The C.A.M. Report
Complementary and Alternative Medicine: Fair, Balanced, and to the Point
  • About this web log

    This blog ran from 2006 to 2016 and was intended as an objective and dispassionate source of information on the latest CAM research. Since my background is in pharmacy and allopathic medicine, I view all CAM as advancing through the development pipeline to eventually become integrated into mainstream medical practice. Some will succeed while others fail. But all are treated fairly here.

  • About the author

    John Russo, Jr., PharmD, is president of The MedCom Resource, Inc. Previously, he was senior vice president of medical communications at, a complementary and alternative medicine website.

  • Common sense considerations

    The material on this weblog is for informational purposes. It is not medical advice or counsel. Be smart, consult your health professional before using CAM.

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  • Recent Comments

    Hypnotherapy for smoking cessation

    After 6 months, twice as many smokers who chose hypnotherapy remained smoke free compared to those going “cold turkey,” according to this report at last year’s meeting of the American College of Chest Physicians.

    First, the details.

    • 67 patients admitted to the North Shore Medical Center in Salem, Massachusetts, with a diagnosis of cardiopulmonary disease and a willingness to stop smoking participated.
    • They were divided into 4 groups.
      • Quit smoking without any support (control)
      • Hypnotherapy
      • Nicotine patch replacement therapy (NRT)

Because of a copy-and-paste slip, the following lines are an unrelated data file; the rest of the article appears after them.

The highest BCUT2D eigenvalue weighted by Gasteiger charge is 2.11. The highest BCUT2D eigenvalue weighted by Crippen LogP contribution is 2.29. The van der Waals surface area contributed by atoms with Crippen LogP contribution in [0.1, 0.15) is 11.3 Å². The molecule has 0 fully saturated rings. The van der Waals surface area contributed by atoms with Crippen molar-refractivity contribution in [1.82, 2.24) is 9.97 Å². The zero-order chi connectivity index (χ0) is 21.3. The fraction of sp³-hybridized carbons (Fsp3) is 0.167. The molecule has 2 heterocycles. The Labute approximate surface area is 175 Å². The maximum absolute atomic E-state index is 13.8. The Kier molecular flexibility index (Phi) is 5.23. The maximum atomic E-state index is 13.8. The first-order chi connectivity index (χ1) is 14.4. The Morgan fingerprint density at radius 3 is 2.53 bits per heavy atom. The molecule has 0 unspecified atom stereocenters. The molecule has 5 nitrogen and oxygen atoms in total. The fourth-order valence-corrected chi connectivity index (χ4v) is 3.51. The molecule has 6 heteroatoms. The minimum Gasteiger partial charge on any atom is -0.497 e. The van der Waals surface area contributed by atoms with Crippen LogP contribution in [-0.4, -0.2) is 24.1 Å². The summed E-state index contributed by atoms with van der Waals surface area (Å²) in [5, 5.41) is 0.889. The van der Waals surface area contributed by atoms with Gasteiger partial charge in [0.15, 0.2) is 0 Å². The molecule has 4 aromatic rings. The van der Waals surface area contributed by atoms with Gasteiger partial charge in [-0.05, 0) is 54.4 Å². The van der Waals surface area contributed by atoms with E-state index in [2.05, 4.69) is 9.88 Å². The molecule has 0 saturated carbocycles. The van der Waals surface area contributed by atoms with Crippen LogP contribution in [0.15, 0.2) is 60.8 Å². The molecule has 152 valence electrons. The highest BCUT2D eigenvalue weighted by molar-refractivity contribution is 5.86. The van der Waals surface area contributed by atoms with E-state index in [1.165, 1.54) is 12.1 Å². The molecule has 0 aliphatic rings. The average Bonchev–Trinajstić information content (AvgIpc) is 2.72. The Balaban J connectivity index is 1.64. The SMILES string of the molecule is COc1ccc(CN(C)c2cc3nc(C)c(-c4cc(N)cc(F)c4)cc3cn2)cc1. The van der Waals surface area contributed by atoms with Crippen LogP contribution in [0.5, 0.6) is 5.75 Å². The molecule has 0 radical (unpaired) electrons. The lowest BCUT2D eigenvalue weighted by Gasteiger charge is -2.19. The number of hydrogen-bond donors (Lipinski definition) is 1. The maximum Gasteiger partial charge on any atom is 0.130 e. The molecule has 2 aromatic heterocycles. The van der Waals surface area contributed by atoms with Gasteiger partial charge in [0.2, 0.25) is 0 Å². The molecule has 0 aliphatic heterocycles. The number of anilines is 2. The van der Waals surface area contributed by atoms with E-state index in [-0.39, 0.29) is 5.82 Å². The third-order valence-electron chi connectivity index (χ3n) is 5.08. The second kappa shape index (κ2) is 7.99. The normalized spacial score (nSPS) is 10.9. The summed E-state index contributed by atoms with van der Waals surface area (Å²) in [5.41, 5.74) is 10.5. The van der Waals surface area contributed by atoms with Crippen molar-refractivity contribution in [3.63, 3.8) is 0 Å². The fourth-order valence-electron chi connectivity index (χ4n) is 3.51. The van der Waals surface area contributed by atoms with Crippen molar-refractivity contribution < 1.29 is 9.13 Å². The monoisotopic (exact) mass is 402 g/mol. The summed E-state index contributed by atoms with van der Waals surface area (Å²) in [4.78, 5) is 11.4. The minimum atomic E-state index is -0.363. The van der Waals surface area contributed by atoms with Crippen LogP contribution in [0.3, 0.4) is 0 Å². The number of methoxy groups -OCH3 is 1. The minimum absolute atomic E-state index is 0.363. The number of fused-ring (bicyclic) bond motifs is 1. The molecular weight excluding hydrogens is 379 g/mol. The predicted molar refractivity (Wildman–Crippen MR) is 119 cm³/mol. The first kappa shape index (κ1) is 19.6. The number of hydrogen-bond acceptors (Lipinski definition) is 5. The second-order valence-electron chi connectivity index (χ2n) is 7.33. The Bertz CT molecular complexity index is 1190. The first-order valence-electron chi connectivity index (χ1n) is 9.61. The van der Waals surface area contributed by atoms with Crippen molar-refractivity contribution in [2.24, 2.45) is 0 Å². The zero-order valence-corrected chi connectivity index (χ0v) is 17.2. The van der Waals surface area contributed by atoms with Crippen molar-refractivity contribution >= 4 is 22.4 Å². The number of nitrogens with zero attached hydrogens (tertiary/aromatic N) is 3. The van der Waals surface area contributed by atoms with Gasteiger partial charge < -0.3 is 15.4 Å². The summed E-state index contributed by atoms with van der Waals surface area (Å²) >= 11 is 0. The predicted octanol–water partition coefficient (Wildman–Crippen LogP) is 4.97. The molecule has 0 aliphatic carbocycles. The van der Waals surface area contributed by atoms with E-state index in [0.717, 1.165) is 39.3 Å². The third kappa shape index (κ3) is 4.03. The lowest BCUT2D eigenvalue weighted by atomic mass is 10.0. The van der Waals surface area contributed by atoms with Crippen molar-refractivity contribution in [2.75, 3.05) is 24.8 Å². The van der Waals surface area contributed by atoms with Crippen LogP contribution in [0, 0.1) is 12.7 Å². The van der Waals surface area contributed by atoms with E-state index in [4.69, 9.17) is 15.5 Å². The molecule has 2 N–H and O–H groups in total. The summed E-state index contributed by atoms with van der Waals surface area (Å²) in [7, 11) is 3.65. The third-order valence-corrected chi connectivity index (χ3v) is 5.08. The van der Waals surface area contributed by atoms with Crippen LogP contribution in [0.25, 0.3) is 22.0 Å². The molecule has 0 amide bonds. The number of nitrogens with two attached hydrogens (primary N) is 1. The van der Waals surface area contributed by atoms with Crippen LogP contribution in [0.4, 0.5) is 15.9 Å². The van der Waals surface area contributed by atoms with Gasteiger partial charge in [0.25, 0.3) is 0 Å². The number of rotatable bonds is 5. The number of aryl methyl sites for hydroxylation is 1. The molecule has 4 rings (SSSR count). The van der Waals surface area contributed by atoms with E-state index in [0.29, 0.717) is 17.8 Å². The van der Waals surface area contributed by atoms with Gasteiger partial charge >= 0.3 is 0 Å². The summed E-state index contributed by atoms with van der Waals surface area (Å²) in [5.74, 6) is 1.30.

• Hypnotherapy + NRT
    • Patients selected their own treatment.

    And the results.

    • Women were more likely to choose hypnotherapy.
    • Men were more likely to choose a patch or go cold turkey.
    • The percent of participants who were smoke free at 26 weeks:
      • 25% of the control group
      • 16% with NRT
      • 50% of the hypnotherapy group
      • 50% of the hypnotherapy + NRT group
    • Success was greater among those with a diagnosis of heart disease vs lung disease, at 46% vs 16%, respectively.

    The bottom line?
    A Cochrane review from 2005 concluded that hypnotherapy was not more effective in achieving 6-month quit rates than other treatment or no treatment.

    Lead researcher, Dr. Faysal Hasan believes that motivation is the key to success, rather than the specific treatment. In his study, “patients made their own [treatment] choice,” he said. “Smoking cessation is only going to work if the patient is motivated.”

    Few smokers are successful with their very first attempt. The author of the Wikipedia entry on smoking cessation wrote that success might require 7 to as many as 15 attempts. Each attempt is a learning experience that moves them that much closer to their goal of eventual permanent freedom from smoking.

    11/11/08 18:26 JR

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